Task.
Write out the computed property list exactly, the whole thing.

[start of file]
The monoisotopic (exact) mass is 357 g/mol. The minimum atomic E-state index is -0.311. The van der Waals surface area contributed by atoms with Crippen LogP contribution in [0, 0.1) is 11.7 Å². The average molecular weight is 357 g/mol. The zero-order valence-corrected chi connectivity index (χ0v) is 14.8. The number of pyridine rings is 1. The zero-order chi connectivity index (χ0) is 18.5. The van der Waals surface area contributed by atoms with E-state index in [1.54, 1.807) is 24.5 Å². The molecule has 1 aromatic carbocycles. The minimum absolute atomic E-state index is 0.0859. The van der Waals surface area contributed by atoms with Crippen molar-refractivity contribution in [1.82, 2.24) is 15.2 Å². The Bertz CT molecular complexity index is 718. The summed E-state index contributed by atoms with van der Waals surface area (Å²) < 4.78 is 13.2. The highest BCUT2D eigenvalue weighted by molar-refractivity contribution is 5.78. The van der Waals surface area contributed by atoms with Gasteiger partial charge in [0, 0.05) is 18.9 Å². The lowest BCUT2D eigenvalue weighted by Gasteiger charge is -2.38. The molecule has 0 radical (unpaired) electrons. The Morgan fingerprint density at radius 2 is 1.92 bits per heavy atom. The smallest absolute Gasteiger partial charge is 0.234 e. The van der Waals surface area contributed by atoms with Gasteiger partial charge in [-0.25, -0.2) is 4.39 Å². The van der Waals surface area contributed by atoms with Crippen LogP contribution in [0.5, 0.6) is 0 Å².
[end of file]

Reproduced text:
The monoisotopic (exact) mass is 357 g/mol. The minimum atomic E-state index is -0.311. The van der Waals surface area contributed by atoms with Crippen LogP contribution in [0, 0.1) is 11.7 Å². The average molecular weight is 357 g/mol. The zero-order valence-corrected chi connectivity index (χ0v) is 14.8. The number of pyridine rings is 1. The zero-order chi connectivity index (χ0) is 18.5. The van der Waals surface area contributed by atoms with E-state index in [1.54, 1.807) is 24.5 Å². The molecule has 1 aromatic carbocycles. The minimum absolute atomic E-state index is 0.0859. The van der Waals surface area contributed by atoms with Crippen molar-refractivity contribution in [1.82, 2.24) is 15.2 Å². The Bertz CT molecular complexity index is 718. The summed E-state index contributed by atoms with van der Waals surface area (Å²) < 4.78 is 13.2. The highest BCUT2D eigenvalue weighted by molar-refractivity contribution is 5.78. The van der Waals surface area contributed by atoms with Gasteiger partial charge in [0, 0.05) is 18.9 Å². The lowest BCUT2D eigenvalue weighted by Gasteiger charge is -2.38. The molecule has 0 radical (unpaired) electrons. The Morgan fingerprint density at radius 2 is 1.92 bits per heavy atom. The smallest absolute Gasteiger partial charge is 0.234 e. The van der Waals surface area contributed by atoms with Gasteiger partial charge in [-0.25, -0.2) is 4.39 Å². The van der Waals surface area contributed by atoms with Crippen LogP contribution in [0.5, 0.6) is 0 Å².